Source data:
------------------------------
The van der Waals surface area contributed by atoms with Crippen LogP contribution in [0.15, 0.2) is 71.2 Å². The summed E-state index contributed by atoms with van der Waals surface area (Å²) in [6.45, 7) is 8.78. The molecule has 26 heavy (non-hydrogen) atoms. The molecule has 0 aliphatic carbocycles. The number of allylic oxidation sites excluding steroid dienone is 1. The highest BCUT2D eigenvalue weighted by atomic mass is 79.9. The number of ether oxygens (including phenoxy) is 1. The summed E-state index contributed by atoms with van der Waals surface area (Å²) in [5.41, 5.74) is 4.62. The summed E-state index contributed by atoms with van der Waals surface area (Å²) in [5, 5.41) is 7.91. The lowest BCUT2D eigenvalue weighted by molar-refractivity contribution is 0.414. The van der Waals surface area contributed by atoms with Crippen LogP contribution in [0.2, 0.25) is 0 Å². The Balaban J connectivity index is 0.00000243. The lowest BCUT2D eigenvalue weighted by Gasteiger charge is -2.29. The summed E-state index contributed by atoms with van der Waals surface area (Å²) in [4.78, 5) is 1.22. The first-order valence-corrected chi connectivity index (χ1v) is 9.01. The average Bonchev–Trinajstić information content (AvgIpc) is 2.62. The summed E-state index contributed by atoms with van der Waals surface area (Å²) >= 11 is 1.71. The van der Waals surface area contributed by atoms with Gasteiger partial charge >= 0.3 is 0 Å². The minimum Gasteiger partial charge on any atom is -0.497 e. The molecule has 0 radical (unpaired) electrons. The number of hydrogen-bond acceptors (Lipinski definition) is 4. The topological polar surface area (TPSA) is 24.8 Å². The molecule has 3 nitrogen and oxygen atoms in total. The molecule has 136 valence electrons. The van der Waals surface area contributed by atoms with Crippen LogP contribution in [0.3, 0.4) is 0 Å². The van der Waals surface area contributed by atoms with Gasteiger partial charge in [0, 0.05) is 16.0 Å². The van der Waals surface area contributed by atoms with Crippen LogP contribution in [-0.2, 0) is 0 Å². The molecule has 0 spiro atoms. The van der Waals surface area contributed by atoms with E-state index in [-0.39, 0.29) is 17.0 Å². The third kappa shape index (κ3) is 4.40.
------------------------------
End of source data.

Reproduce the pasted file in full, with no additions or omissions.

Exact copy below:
The van der Waals surface area contributed by atoms with Crippen LogP contribution in [0.15, 0.2) is 71.2 Å². The summed E-state index contributed by atoms with van der Waals surface area (Å²) in [6.45, 7) is 8.78. The molecule has 26 heavy (non-hydrogen) atoms. The molecule has 0 aliphatic carbocycles. The number of allylic oxidation sites excluding steroid dienone is 1. The highest BCUT2D eigenvalue weighted by atomic mass is 79.9. The number of ether oxygens (including phenoxy) is 1. The summed E-state index contributed by atoms with van der Waals surface area (Å²) in [5.41, 5.74) is 4.62. The summed E-state index contributed by atoms with van der Waals surface area (Å²) in [5, 5.41) is 7.91. The lowest BCUT2D eigenvalue weighted by molar-refractivity contribution is 0.414. The van der Waals surface area contributed by atoms with Crippen LogP contribution in [0.2, 0.25) is 0 Å². The Balaban J connectivity index is 0.00000243. The lowest BCUT2D eigenvalue weighted by Gasteiger charge is -2.29. The summed E-state index contributed by atoms with van der Waals surface area (Å²) in [4.78, 5) is 1.22. The first-order valence-corrected chi connectivity index (χ1v) is 9.01. The average Bonchev–Trinajstić information content (AvgIpc) is 2.62. The summed E-state index contributed by atoms with van der Waals surface area (Å²) >= 11 is 1.71. The van der Waals surface area contributed by atoms with Gasteiger partial charge >= 0.3 is 0 Å². The minimum Gasteiger partial charge on any atom is -0.497 e. The molecule has 0 radical (unpaired) electrons. The number of hydrogen-bond acceptors (Lipinski definition) is 4. The topological polar surface area (TPSA) is 24.8 Å². The molecule has 3 nitrogen and oxygen atoms in total. The molecule has 136 valence electrons. The van der Waals surface area contributed by atoms with Crippen LogP contribution in [0.3, 0.4) is 0 Å². The van der Waals surface area contributed by atoms with Gasteiger partial charge in [0, 0.05) is 16.0 Å². The van der Waals surface area contributed by atoms with Crippen LogP contribution in [-0.2, 0) is 0 Å². The molecule has 0 spiro atoms. The van der Waals surface area contributed by atoms with E-state index in [-0.39, 0.29) is 17.0 Å². The third kappa shape index (κ3) is 4.40.